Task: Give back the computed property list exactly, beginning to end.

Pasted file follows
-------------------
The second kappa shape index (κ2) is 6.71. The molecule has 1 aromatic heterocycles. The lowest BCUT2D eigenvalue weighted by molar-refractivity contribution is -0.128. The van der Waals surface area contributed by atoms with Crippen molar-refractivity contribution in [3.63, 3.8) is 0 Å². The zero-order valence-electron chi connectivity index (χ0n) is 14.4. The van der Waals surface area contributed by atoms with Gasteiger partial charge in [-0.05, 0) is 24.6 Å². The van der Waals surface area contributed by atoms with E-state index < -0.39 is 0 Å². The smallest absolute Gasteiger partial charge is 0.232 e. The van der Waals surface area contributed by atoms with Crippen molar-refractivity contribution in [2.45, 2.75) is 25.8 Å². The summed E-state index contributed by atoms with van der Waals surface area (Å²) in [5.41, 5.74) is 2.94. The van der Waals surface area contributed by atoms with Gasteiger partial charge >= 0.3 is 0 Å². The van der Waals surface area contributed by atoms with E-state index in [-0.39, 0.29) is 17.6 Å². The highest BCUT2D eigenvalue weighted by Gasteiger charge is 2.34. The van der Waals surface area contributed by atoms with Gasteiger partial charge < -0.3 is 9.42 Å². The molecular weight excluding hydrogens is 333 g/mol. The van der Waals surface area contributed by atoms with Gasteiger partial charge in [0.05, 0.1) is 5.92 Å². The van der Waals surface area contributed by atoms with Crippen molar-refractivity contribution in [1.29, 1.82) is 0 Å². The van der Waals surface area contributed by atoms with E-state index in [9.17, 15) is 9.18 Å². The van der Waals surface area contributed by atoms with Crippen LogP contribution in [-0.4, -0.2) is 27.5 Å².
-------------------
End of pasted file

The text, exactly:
The second kappa shape index (κ2) is 6.71. The molecule has 1 aromatic heterocycles. The lowest BCUT2D eigenvalue weighted by molar-refractivity contribution is -0.128. The van der Waals surface area contributed by atoms with Crippen molar-refractivity contribution in [3.63, 3.8) is 0 Å². The zero-order valence-electron chi connectivity index (χ0n) is 14.4. The van der Waals surface area contributed by atoms with Gasteiger partial charge in [-0.05, 0) is 24.6 Å². The van der Waals surface area contributed by atoms with E-state index < -0.39 is 0 Å². The smallest absolute Gasteiger partial charge is 0.232 e. The van der Waals surface area contributed by atoms with Crippen molar-refractivity contribution in [2.45, 2.75) is 25.8 Å². The summed E-state index contributed by atoms with van der Waals surface area (Å²) in [5.41, 5.74) is 2.94. The van der Waals surface area contributed by atoms with Gasteiger partial charge >= 0.3 is 0 Å². The van der Waals surface area contributed by atoms with E-state index in [-0.39, 0.29) is 17.6 Å². The highest BCUT2D eigenvalue weighted by Gasteiger charge is 2.34. The van der Waals surface area contributed by atoms with Gasteiger partial charge < -0.3 is 9.42 Å². The molecular weight excluding hydrogens is 333 g/mol. The van der Waals surface area contributed by atoms with Gasteiger partial charge in [0.05, 0.1) is 5.92 Å². The van der Waals surface area contributed by atoms with Crippen molar-refractivity contribution in [1.29, 1.82) is 0 Å². The van der Waals surface area contributed by atoms with E-state index in [9.17, 15) is 9.18 Å². The van der Waals surface area contributed by atoms with Crippen LogP contribution in [-0.4, -0.2) is 27.5 Å².